Tips for Future Designers #5 Nadège Roscoe-Rumjahn

Everything is circular

1. Draw; Keep Lists; Collect images; Document

Drawing is a way of thinking; it is my daily ritual. Find what suits you best and generate ideas on a regular schedule. It is not so much about inspiration, but hard work. Sit down and something will come. Even if it is just one word or one line that day it can become a future source of inspiration. An image may catch your attention one random Tuesday and become the basis of a new body of work 3 years later.

Document your work – even if seems like the most boring of tasks on earth.   DO IT!

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‘Hangers’; 2014

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‘Untitled Project 2’; 2014

 

2. Explore new techniques and old techniques

In the ‘Jewelry World’, like the ‘Art World’ techniques seem to come into fashion in waves. It is easy to get caught up in these trends. But choose techniques for the right reasons – new techniques are always exciting, but I have found they are always the most interesting when placed in contrast with the old ways of doing things. Respect tradition by learning about it, but don’t forget to challenge and question.

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‘If it were not for the muck.kerchief I’ ; 2015

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‘If it were not for the muck.kerchief II’ ; 2015

 3. Be generous; collaborate

The most interesting and impressive people I have met have been generous with their time and knowledge. This is a quality I try to emulate. Engage with people in different fields and from different places. Knowledge is gold.   Conversations can lead to understanding and to unthinkable collaborations. These collaborations can help you see your work in a new way.

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‘Crit Room Detritus’; collaboration with Amy Wang; 2014

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‘Hanging Blanks’; 2016

 4. Float, but with a paddle

 I have never been someone with a plan, I prefer to wander or float. Understand the downsides of this and figure out how to overcome them.   Goals are important, but you cannot change your natural way of exploring the world. I have had to learn how to deal with the shortcoming of this method of living life. I bought a paddle – steer from time to time.

 

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‘Football Crop-Top’; 2016

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‘Sparkle Jacket’; 2016 (photo credit: Aliona Kustenova)

 5. Give errors a second chance

A step back and time away can help reframe your work and always helps me understand it in a different light. This is helpful when you feel lost. Embrace mistakes, but be critical. Creation is messy and a fertile mistake can lead you in directions you were never even aware existed.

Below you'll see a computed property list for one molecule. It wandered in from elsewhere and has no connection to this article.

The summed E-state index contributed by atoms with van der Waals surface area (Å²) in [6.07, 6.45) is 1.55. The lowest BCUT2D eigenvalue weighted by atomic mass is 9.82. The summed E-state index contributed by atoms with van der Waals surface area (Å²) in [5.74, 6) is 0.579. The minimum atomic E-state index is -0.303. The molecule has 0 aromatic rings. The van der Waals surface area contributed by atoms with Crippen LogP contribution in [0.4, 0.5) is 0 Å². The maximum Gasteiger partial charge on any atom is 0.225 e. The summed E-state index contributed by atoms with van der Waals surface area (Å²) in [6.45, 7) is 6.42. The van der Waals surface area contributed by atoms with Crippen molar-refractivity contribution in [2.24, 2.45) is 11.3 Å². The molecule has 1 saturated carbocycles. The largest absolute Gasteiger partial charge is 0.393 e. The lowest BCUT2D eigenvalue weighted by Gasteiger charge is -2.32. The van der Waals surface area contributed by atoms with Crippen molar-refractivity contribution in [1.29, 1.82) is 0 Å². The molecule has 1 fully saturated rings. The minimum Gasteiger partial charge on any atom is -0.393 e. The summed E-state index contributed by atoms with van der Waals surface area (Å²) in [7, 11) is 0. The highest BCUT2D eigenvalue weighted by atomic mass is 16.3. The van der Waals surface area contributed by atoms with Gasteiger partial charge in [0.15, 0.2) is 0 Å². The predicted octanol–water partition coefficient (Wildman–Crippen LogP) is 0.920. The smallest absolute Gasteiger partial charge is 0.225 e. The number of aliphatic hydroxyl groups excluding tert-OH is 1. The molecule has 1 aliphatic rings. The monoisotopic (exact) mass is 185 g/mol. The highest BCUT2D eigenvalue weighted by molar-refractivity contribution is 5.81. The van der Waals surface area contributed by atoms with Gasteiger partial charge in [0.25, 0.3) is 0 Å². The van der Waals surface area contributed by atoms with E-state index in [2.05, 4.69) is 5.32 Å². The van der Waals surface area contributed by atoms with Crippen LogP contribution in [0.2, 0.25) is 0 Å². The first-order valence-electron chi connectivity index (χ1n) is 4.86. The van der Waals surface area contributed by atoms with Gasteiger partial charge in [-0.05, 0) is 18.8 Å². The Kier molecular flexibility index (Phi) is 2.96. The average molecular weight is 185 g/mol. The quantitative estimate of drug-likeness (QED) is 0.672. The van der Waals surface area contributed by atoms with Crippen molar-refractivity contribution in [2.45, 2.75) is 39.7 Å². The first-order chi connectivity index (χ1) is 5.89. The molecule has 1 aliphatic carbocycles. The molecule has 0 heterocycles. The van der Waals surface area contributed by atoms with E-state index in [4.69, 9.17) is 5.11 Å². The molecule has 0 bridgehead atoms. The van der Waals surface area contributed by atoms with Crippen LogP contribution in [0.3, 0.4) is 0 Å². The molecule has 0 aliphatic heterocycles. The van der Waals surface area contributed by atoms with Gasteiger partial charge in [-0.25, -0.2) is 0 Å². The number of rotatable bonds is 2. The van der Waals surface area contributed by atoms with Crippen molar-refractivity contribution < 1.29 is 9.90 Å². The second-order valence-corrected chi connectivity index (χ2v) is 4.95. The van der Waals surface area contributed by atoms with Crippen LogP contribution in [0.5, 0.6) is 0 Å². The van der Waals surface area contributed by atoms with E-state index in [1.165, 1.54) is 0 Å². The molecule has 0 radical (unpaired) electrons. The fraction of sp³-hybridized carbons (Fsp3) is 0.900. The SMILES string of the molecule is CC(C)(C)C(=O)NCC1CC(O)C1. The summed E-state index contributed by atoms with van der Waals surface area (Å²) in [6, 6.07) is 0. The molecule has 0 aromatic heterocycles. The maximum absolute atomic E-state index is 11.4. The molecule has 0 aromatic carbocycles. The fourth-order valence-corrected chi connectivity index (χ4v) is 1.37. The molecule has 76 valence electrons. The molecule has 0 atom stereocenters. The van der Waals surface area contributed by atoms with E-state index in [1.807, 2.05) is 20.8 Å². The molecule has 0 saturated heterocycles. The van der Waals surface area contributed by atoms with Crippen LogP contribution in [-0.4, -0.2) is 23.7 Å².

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‘Houses’; table drawings for la douzaine; 2017

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‘Tracing Blank-ie’; 2013

 Everything is circular

 The more I do, the more I realize everything is circular. My path and choices have sometimes seemed unrelated. I am impulsive and dive head first into whatever interests me at the moment. But I am learning that maybe my impulses are perhaps less random then I first thought. Maybe they are subconscious and born from my core interests. Forging the same path over and over is OK. The treads will wear down the earth under your feet and a deeper circle will be etched away. This has taken me a while to figure out, so be patient and kind with yourself!

Never one for traditional paths, Nadège Roscoe-Rumjahn’s has followed a circuitous route through her educational journey. With a background in architecture from McGill University, she found herself drawn to the opposing scale of contemporary jewelry.  Diving head first, she attended Alchimia in Florence, Italy and in 2014, completed a master’s in fine arts at Cranbrook Academy of Art.  Her passion for architecture, fashion, objecthood and craft has led to an insatiable appetite for technique, as she continues to grow as a multi-media artist. Her primary focus is on the human form as she searches to express a moment where intimacy exists.

Nadege’s latest project ‘la douzaine’ is a play on a maker’s dozen.  Handmade, one-of-a-kind blankets, table linens, clothing and weavings are created for the discerning collector. Small batches and limited editions are the output of unique projects and collaborations, all nodding to a slowly fading textile industry.

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